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07 May 2019 | Story Valentino Ndaba | Photo Charl Devenish
Noko Masalesa
Noko Masalesa, Director of Protection Services, in conversation with students and stakeholders to plan a safe way forward.

Safety and security are human rights that constitute social justice. At the centre of the agenda at the University of the Free State’s (UFS) Social Justice Week held on the Bloemfontein Campus from 17-22 April 2019 were discussions about off-campus safety. Stakeholders agreed on an upgrade to security measures in order to ensure the success and wellbeing of the student population.

A call to students

Prof John Mubangizi, Dean of the Faculty of Law, in his capacity as representative of the UFS Rector and Vice-Chancellor, Prof Francis Petersen, expressed his view on institutions of higher learning no longer functioning as ivory towers. “For any initiative to succeed, collaboration is necessary between key roleplayers,” he said.

He aptly pointed out that: “We cannot underscore the importance of safety and security, not only for the university but also for the communities around us. What the university does benefits the community and vice versa. I pledge the university’s commitment to play a leading part to ensure that the collaboration works,” said Prof Mubangizi.

Beefing up security: Who is involved?

In view of the collaborative effort Prof Mubangizi alluded to, the engagement was twofold. First was the roundtable discussion facilitated by Protection Services which then escalated into a public dialogue where students had the opportunity to interact with external delegates.

The South African Police Services, Community Police Forum, Private Security, Mangaung Metropolitan Municipality, Provincial Commissioner, and Deputy Minister of Police were well represented in this critical conversation. Internally, members of Protection Services, Housing and Residence Affairs, Student Affairs, Institute for Social Justice and Reconciliation, Student Representative Council, and the Department of Criminology heard the plight of off-campus safety faced by students.

Changes in the horizon

The discussions culminated with recommendations which will see the future of student safety take a different direction. According to Skhululekile Luwaca, former SRC president, these include “the municipality’s commitment to immediately address issues such as street lights and enforcing by-laws, ensuring an integrated accreditation system, and drafting a policy for off-campus accommodation, running more crime awareness campaigns, and giving police patrols more visibility.”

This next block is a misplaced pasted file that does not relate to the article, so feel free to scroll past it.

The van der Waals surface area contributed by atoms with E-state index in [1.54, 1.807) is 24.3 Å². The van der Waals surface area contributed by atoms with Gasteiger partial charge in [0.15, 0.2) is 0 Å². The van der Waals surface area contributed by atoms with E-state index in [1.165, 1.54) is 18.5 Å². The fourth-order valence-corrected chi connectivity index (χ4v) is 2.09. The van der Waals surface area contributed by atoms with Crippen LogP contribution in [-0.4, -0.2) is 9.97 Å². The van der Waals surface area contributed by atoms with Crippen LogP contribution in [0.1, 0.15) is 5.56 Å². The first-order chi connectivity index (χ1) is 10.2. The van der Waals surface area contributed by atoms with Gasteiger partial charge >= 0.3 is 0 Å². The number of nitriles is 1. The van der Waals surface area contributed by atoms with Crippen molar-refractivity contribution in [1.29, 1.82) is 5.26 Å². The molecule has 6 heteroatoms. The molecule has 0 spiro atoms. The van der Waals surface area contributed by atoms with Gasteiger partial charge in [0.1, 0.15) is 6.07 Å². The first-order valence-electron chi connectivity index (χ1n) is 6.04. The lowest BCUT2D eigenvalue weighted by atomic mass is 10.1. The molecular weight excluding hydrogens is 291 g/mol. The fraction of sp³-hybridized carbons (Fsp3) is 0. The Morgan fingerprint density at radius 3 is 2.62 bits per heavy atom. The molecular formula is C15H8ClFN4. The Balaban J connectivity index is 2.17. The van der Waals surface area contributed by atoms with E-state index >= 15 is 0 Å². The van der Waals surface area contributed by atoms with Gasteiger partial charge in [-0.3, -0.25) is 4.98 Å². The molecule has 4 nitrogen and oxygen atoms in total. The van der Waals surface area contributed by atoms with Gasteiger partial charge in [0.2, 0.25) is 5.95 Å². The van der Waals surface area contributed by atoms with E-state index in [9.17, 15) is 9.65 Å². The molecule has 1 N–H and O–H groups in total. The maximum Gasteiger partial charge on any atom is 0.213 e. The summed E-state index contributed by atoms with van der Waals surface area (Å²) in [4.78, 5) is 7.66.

In addition to resolving to set up a student safety forum with all the stakeholders, the Mangaung Metropolitan Municipality has invited the UFS to join Reclaim the City – a safety forum where practical solutions to crime are devised and implemented on a weekly basis.


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Kovsies successfully host USSA Football Club Championships
2016-04-13

Description: 2016 04 12 KL Soccer Tags: Kovsies successfully host USSA Football Club Championships
Kovsies and Tshwane University of Technology in action at the University Sport South Africa Football Club Championships.
Photo: Charl Devenish

All 30 teams fought fiercely for their positions at the University Sport South Africa (USSA) Football Club Championships 2015 Tournament, held at the University of the Free State. The tournament was meant to be hosted here in Bloemfontein last year, but was re-scheduled for 21-25 March 2016. The University of Pretoria became champions in the men’s section, while the women’s trophy found a home at the University of the Western Cape.

Of the15 institutions taking part in the men’s section, Kovsies emerged at number 11. Our women’s team took the number seven spot among the 14 contenders.

KovsieSoccer coach, Godfrey Tenoff, was impressed with the women’s team. “Our girls outperformed themselves, given that we had only 15 players when we started the tournament, and ended up with 10 who were intact. They were absolutely phenomenal. We never lost in the group matches. The strength of the group enabled us to qualify for the Varsity Football competition.”

On the other hand, the performance of the men’s team was less impressive. “It’s disappointing that we did not produce the kind of performance needed for big competitions, although we had the best team. We are number one in the SAB League, yet some players are lacking the big match temperament,” he said.

However, there is still hope for better scores. The forthcoming Vodacom Cup and the USSA Championships taking place later this year are an opportunity to improve.

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